I must Say that yesterday was a hectic day, having travelled to some villages in my district for several funerals. Of course, weekends, these days, can better be described as funeral days. Our culture requires that we solidarize with friends, relatives, family members, acquaintances, school mates and other relations, in trying times like funerals. You would certainly be culturally unfit if you do not find time to empathize and sympathize with others in times of trouble, especially those within your vicinity. I returned from the village, exhausted. As I sat on my sofa in my attempt to take a rest, I eventually started reminiscing my past years of existence, my impact on this earth, my major impediments and obviously, how I can develop and liberate myself from the shackles of endemic poverty which has virtually engulfed my entire home region, Upper West.

The nostalgia, fantasy and lofty idealistic realm I found myself in the few moment of careful and deep self introspection, are almost indescribable. At a point, a wept, felt useless, unimportant and uneducated. Finally, a scintillating smile took over me. Well I didn’t know whether it was intrinsic or by miracle but I saw many visions before me, many opportunities, and the feeling of self-worth took over me. Like a cow boy, in morning dew, I felt cold and goose pimples developed all over me.
Apparently, the spirit to write visited me and urged me to celebrate my birthday with a piece of writing. I finally landed on educating the public, especially those in the Upper West, to put a stop to the cyclical bush burning, which I believe, is in diverse ways, escalating our avoidable poverty levels.

Bush burning is the act of setting forests, weeds and grasses on fire. This act of bush burning is rampant and common in the three regions of the north. The savanna belt has only two seasons, the rainy season and the dry season. The raining season ends around October. The beginning of November mostly usher us into an unfriendly weather situation precipitated by the North East Trade wind popularly known as harmattan. It makes the weather very dusty, and drier. The tress and grasses turn brownish and become drier and any source of fire can cause a vast area burnt.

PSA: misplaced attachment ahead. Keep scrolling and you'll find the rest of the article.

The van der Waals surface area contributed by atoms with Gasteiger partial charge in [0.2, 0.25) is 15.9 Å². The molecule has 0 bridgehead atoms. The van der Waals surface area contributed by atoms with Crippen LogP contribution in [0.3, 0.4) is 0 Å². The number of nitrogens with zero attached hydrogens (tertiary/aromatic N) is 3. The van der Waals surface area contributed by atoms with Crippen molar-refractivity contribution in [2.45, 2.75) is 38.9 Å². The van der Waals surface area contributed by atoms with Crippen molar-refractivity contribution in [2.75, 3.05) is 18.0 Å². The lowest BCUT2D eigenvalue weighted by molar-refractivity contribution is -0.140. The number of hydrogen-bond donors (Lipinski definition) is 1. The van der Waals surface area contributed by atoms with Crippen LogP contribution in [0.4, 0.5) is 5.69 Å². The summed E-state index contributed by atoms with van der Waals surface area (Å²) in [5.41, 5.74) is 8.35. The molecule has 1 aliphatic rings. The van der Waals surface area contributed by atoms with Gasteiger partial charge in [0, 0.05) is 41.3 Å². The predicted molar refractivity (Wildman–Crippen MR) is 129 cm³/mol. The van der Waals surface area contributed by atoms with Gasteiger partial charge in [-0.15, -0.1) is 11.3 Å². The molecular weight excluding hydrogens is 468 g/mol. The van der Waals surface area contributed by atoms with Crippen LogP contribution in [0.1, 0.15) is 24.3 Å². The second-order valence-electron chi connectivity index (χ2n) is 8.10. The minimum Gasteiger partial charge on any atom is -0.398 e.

In our case, over the years, I have observed that bush burning is deliberately orchestrated by our own people. These people have their own reasons for burning the bush. Some do so in an attempt to prepare their farm lands for the next crop season and others do so to enable them do haunting. Herdsmen also deliberately burn lowlands to facilitate the growth of fresh pastures to feed their cattle. When you look at it critically and weigh the gains and losses that come with bush burning, you would agree with me that bush burning is having serious adverse effects on our land.

Bush burning can cause the soil to lose its ability to absorb and retain water. After a fire, the top layer of soil may become water repellent. This causes rain to drain off the soil without absorbing into the ground. The more intense the fire, the greater the chance that the top layer of soil will become water repellent. Once fire consumes bushes, their roots no longer pull moisture into the soil. Additionally, the loss of shade that the bushes once provided means soil moisture is more likely to evaporate.

Again, if we get to know that through bush burning, we chase the wild animals we so seek to haunt, far away into the bush, and that we make the land inhabitable for these animals, we would not burn the bush in the name of haunting. The bush is the home for the wild animals and can facilitate more reproduction of these animals. If we don’t burn our bush, we would have more animals in the bush and that would enhance the luck of hunters. It is because of this perpetual bush burning that has made some animal species, very scarce and unknown by our generation except the pictorial descriptions we read about these species. We need to preserve some of these species. Apart from our next generation knowing these animals for educational purposes, it would also enhance our tourism.